A Hearty Fall Salad with Sweet Potato, Pecorino, and Toasted Pumpkin Seeds
And it's not made by a robot (even though we love robots).
WE RECENTLY CAUGHT SOCIAL-MEDIA WIND of a magical gourmet-salad vending machine on Capitol Hill that transports salad directly into the mouths of working senators and congressmen, to ensure they’re getting enough delicious and moderately nutritious food to do their jobs well and, hopefully, stop looking so haggard and pasty. On both sides of the aisle.
Or at least that’s how I pictured it in my imagination when I finally heard the buzz.
The machine turns out to be in the basement of one of the senate buildings that the press gallery frequents for sustenance. As a former newspaper reporter, I can tell you that while on the job reporters will eat anything, especially if it’s free and not poison. Also, they will sling the word “gourmet” around promiscuously.
I always say that you can make salad out of anything, but when I saw the photo above, I considered changing my personal credo. After a little more snooping around I found that found the machine is a “smart fridge” from a scrappy young company called Wellfound Foods, whose menus and aspirations are admirable. In addition to salads that stand up to a bit of storage, they sell to-go sandwiches, grain bowls, desserts, snack boxes, and trail mix, too. Good for them!
We’re always late to news like this in the salad lab because we’re so busy making salads with our human hands. For instance, Sally the Salad Making Robot, a quite clever invention, was shut down in July after her parent company (Chowbotics) was bought by DoorDash. Sally, we hardly knew ye.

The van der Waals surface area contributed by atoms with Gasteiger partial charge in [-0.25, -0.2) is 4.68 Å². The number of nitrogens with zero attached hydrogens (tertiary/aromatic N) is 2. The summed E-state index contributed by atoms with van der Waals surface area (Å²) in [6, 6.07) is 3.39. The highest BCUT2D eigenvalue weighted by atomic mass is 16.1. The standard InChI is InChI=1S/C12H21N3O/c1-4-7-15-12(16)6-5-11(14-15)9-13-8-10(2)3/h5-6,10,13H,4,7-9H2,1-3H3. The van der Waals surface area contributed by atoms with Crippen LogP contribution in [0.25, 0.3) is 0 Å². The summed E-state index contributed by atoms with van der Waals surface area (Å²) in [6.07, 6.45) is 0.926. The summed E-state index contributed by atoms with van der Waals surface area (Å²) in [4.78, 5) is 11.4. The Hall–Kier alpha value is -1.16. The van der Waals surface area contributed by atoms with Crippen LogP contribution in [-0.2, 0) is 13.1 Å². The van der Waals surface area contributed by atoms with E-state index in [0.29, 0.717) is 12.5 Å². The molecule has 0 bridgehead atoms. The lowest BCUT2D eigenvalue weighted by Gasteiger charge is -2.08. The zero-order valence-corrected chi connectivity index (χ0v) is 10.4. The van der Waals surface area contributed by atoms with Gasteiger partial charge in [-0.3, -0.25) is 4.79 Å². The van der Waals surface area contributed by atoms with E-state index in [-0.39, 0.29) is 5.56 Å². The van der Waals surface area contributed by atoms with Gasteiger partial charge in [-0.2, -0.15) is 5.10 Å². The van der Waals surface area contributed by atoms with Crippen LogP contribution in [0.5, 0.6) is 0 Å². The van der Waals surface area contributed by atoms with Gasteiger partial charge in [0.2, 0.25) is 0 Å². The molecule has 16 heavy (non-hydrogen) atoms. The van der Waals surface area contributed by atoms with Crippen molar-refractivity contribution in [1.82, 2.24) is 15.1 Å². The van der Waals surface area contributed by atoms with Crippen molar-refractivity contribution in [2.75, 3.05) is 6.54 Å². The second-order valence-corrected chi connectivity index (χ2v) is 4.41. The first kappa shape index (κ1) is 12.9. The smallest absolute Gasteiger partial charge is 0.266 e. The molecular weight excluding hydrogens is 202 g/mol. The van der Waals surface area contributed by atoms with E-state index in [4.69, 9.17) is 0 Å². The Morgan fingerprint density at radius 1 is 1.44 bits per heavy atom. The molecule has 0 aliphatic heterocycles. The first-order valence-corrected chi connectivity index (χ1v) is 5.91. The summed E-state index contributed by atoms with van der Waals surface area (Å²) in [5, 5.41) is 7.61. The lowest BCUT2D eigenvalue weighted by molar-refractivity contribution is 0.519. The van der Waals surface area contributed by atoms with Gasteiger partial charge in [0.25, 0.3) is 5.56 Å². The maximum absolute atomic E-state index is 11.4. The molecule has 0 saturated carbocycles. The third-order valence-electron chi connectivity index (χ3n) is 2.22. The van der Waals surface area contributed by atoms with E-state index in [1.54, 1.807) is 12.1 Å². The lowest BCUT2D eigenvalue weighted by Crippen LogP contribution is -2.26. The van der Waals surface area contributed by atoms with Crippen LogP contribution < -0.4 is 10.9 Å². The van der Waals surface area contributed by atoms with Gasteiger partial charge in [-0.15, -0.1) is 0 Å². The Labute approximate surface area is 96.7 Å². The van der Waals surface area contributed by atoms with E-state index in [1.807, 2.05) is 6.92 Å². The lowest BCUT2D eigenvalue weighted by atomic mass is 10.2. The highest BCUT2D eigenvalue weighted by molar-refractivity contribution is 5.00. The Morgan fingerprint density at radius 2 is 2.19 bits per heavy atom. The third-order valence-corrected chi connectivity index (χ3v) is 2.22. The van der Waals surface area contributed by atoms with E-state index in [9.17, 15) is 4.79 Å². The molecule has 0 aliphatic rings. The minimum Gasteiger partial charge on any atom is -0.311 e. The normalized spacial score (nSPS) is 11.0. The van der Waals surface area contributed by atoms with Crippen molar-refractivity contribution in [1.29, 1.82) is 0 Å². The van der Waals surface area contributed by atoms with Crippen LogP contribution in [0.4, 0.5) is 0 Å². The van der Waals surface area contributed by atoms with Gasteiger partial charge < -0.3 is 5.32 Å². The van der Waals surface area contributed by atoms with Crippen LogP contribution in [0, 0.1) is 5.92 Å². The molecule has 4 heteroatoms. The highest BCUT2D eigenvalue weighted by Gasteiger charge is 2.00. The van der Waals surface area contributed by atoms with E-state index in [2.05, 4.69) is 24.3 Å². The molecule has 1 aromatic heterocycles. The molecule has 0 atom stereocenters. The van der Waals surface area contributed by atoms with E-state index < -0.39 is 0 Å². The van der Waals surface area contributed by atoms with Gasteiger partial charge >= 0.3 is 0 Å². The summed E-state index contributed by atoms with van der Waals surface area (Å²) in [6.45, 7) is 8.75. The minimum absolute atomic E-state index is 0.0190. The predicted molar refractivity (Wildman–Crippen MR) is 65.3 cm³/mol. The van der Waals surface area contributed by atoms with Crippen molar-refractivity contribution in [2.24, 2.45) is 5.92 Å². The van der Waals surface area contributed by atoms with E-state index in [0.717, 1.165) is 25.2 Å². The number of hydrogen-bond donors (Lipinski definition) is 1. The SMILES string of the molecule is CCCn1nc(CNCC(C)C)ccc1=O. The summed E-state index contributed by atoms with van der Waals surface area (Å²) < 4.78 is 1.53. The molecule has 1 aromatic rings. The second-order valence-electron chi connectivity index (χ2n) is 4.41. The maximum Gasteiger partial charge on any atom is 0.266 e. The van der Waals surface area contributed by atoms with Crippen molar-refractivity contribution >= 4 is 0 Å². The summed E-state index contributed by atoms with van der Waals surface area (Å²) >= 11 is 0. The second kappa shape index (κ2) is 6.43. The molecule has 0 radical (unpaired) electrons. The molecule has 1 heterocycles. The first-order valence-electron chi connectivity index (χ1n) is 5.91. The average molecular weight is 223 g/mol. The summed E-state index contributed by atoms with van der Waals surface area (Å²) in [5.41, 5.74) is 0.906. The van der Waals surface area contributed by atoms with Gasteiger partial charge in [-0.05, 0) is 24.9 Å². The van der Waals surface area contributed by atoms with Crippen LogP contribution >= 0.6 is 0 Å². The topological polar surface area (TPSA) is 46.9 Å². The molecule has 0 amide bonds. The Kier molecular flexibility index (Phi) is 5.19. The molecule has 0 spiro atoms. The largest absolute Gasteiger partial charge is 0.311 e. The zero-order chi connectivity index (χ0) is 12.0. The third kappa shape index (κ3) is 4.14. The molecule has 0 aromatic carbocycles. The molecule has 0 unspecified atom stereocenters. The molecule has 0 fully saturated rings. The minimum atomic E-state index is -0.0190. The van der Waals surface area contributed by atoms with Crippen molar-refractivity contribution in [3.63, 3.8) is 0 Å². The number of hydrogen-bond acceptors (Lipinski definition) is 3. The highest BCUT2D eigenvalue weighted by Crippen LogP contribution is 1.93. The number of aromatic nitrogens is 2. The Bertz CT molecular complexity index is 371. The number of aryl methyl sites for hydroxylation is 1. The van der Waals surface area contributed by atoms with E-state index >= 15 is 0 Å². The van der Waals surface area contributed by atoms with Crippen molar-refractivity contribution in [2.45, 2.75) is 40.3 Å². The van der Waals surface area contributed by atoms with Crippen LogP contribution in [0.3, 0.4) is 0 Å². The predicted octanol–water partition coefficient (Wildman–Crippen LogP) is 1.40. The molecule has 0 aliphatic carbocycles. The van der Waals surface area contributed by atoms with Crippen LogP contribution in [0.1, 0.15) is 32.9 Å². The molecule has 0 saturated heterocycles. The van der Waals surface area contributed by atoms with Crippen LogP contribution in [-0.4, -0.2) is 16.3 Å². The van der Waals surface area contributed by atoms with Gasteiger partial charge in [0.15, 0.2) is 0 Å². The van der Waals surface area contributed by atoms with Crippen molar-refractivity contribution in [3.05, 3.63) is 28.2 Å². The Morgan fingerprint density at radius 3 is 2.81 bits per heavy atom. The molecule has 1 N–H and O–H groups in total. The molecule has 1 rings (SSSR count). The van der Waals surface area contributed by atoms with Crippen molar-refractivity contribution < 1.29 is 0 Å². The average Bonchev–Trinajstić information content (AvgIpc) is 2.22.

We find all of this both exciting and sad: Busy people getting stoked about salad, but apparently only if they don’t have to make it themselves. As I’ve said many times before, though, any method that assures people are getting lots and lots of salad in their pie holes is uplifting to the entire universe.
Plus, I’ve learned from readers that even people willing to make salads also want an occasional robot salad, meaning storable and good for toting, the kinds you might buy if you were forced to eat from basement vending machines but still wanted something delicious.
The easiest route is grain, bean, or pasta salads, especially versions with no mayonnaise. (Although I distinctly remember eating plenty of lukewarm tuna salad sandwiches from my lavender Twiggy lunchbox and I’ve lived a nice long life.) These often improve with time in the fridge as well as at room temp for a bit, plus they usually have fewer components prone to wilting. You should stick to these if you’re one of those people who insists on ignoring the physics of soft, fragile lettuce.
Otherwise, all salads are totable if you’re willing to break them down and carry their components separately, the way the vending machines and robots do—a container of crisp leaves sequestered from add-ins, which can then be tossed and dressed at work or when you stop your car to eat or get to your picnic spot.
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